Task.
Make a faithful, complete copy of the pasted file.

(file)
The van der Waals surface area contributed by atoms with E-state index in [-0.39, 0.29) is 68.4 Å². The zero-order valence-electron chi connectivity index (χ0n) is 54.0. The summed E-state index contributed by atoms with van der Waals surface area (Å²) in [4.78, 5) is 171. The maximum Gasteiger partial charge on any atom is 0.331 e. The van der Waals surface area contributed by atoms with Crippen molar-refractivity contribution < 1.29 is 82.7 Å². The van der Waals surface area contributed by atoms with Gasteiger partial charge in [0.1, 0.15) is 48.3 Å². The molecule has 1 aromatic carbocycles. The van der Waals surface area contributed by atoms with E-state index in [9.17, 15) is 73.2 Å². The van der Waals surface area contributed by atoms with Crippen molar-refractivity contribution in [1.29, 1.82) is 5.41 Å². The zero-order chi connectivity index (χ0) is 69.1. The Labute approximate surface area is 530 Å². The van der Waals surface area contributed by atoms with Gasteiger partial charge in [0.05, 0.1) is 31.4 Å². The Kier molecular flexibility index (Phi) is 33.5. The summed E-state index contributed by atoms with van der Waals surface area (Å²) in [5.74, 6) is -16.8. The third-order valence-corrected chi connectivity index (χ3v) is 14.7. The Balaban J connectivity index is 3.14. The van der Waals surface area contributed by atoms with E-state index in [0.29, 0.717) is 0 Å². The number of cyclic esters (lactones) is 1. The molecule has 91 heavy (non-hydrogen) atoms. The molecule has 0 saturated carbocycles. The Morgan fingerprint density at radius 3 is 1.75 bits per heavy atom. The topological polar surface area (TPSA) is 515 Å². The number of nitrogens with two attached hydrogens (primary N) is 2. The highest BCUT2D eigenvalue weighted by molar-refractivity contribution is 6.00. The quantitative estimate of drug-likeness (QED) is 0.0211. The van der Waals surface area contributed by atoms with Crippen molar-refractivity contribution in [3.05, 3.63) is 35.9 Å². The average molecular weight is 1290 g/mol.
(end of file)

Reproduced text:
The van der Waals surface area contributed by atoms with E-state index in [-0.39, 0.29) is 68.4 Å². The zero-order valence-electron chi connectivity index (χ0n) is 54.0. The summed E-state index contributed by atoms with van der Waals surface area (Å²) in [4.78, 5) is 171. The maximum Gasteiger partial charge on any atom is 0.331 e. The van der Waals surface area contributed by atoms with Crippen molar-refractivity contribution < 1.29 is 82.7 Å². The van der Waals surface area contributed by atoms with Gasteiger partial charge in [0.1, 0.15) is 48.3 Å². The molecule has 1 aromatic carbocycles. The van der Waals surface area contributed by atoms with E-state index in [9.17, 15) is 73.2 Å². The van der Waals surface area contributed by atoms with Crippen molar-refractivity contribution in [1.29, 1.82) is 5.41 Å². The zero-order chi connectivity index (χ0) is 69.1. The Labute approximate surface area is 530 Å². The van der Waals surface area contributed by atoms with Gasteiger partial charge in [0.05, 0.1) is 31.4 Å². The Kier molecular flexibility index (Phi) is 33.5. The summed E-state index contributed by atoms with van der Waals surface area (Å²) in [5.74, 6) is -16.8. The third-order valence-corrected chi connectivity index (χ3v) is 14.7. The Balaban J connectivity index is 3.14. The van der Waals surface area contributed by atoms with E-state index in [0.29, 0.717) is 0 Å². The number of cyclic esters (lactones) is 1. The molecule has 91 heavy (non-hydrogen) atoms. The molecule has 0 saturated carbocycles. The Morgan fingerprint density at radius 3 is 1.75 bits per heavy atom. The topological polar surface area (TPSA) is 515 Å². The number of nitrogens with two attached hydrogens (primary N) is 2. The highest BCUT2D eigenvalue weighted by molar-refractivity contribution is 6.00. The quantitative estimate of drug-likeness (QED) is 0.0211. The van der Waals surface area contributed by atoms with Crippen molar-refractivity contribution in [3.05, 3.63) is 35.9 Å². The average molecular weight is 1290 g/mol.